ALERT: Full hookup sites now available at Arrowhead Park, Botna Bend Park, and Hitchcock Nature Center for $30 per night.
ALERT: Closure of L-55 Bridge over I-80 (exit 23) to Arrowhead Park scheduled for July 1st. May be closed through early August.

Signs of Spring: Turkey Vultures

Posted on 3/6/2024
by Dorie Stone, Pottawattamie Conservation Volunteer & Nebraska Master Naturalist
Spring is in the air! One of the first signs that warmer weather and greener days are on the way? The return of the turkey vulture.

Turkey vultures are my favorite birds. I love to watch them float through the sky, like black pirate ships, rarely flapping their wings. They are easy to pick out from other raptors because they hold their wings in a V shape called a dihedral. Bald eagles, who have a wider wingspan—an average of 83 inches compared to the vultures’ 67 inches—glide with their wings level. Turkey vultures also display distinct feathers in a zigzag pattern on the edges of their wings like outstretched fingers. 

Turkey vulture wings.

The return of the turkey vultures to the Midwest, usually in March, is as sure a sign of spring as pink and white wildflowers poking up through the leaf litter or the unfurling of tiny, new chartreuse leaves. When they migrate south in October, I feel sad.  

Turkey vultures are scavenger birds, they scout for dead animals all day. They eat road kill. When I’ve seen them close up on the ground, they aren’t pretty, with their bald red heads, sharp beaks, and bulging eyes.

Turkey vulture close-up.

They have an essential role as nature’s recyclers. Their physiques are well adapted for their choice of food. They have excellent eyesight and are the only bird with an excellent sense of smell. They can smell a dead animal a mile away.

Their featherless red heads are another adaptation, it keeps them cleaner when they put their heads inside dead animals to feed. The juveniles have pinkish-black heads that turn red with age. Turkey vultures also urinate on their legs; scientists speculate that the uric acid may act as a disinfectant to protect them from bacteria in the dead animals. I have also been told that it cools them down.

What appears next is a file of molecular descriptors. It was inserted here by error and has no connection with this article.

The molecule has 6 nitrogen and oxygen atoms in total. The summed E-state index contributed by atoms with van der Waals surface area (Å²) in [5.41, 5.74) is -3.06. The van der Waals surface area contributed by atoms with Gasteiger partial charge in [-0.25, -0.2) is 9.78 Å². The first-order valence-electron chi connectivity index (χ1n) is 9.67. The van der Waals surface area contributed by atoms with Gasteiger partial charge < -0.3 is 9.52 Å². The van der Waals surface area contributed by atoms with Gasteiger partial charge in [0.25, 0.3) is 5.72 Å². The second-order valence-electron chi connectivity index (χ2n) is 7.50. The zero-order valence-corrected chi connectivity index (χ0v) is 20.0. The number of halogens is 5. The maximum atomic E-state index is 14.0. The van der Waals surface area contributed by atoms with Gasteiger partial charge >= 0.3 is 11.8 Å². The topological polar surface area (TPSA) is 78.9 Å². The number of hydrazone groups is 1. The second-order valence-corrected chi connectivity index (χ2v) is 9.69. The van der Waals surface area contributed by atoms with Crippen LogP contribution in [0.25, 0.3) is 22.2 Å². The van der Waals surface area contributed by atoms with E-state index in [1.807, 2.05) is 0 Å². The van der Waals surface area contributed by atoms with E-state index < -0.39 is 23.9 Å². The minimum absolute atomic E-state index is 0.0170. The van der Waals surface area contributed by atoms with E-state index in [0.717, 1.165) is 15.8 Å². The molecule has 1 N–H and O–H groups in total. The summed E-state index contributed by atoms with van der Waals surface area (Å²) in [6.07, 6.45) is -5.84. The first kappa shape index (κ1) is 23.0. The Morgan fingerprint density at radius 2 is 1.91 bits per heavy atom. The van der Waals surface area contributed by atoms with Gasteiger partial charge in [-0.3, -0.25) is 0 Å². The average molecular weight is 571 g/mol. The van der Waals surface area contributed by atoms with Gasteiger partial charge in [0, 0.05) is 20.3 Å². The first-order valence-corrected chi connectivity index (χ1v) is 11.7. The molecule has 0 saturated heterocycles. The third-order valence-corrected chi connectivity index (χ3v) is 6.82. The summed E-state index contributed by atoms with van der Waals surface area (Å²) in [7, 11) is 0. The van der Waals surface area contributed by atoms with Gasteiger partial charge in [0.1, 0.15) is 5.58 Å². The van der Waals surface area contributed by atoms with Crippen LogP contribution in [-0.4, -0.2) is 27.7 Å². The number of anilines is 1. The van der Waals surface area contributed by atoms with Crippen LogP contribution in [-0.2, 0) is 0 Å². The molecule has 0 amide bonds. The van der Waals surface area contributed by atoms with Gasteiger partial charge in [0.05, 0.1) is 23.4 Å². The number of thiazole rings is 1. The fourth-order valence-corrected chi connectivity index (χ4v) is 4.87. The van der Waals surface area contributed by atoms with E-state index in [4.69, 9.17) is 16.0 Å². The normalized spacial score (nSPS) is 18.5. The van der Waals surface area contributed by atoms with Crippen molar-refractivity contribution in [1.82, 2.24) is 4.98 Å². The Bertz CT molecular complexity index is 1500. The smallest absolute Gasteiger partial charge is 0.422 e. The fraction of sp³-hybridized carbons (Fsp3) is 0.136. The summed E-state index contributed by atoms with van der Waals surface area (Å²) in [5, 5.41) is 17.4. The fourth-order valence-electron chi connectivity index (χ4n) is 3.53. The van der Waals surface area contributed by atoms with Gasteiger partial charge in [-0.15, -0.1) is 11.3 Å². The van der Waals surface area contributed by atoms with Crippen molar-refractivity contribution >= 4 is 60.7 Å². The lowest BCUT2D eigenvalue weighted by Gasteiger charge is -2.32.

Turkey vultures nest in abandoned barns or inside hollow trees. To protect themselves, the baby turkey vultures vomit up a liquid concoction of smelly, decaying meat on their attacker. Adults use the same defense mechanism.

Tukey vulture chick.
Turkey vulture chicks are actually pretty cute.

Turkey vultures soar on the thermals all day and roost together at night.  One evening, I saw 50 turkey vultures perched above our house on my neighbor’s dead tree. While my neighbor and my husband took photographs, I watched them tuck their long black wings up against their bodies while their red bald heads bobbed on gaunt necks.

And I remembered that a roosting flock is called a wake of vultures.

Turkey vultures roosting.



Dorie StoneAbout Dorie

Dorie Stone started sharing her time and skills with Pottawattamie Conservation at Hitchcock Nature Center in September of 2007. Over the years she has assisted with many projects including harvesting seeds, assisting the Hitchcock HawkWatch group, supporting our environmental education staff and working as a Welcome Desk Ambassador at the Loess Hills Lodge gallery, among many others. She is a certified Nebraska Master Naturalist and has traveled up and down the Loess Hills National Scenic Byway many times and is full of recommendations.









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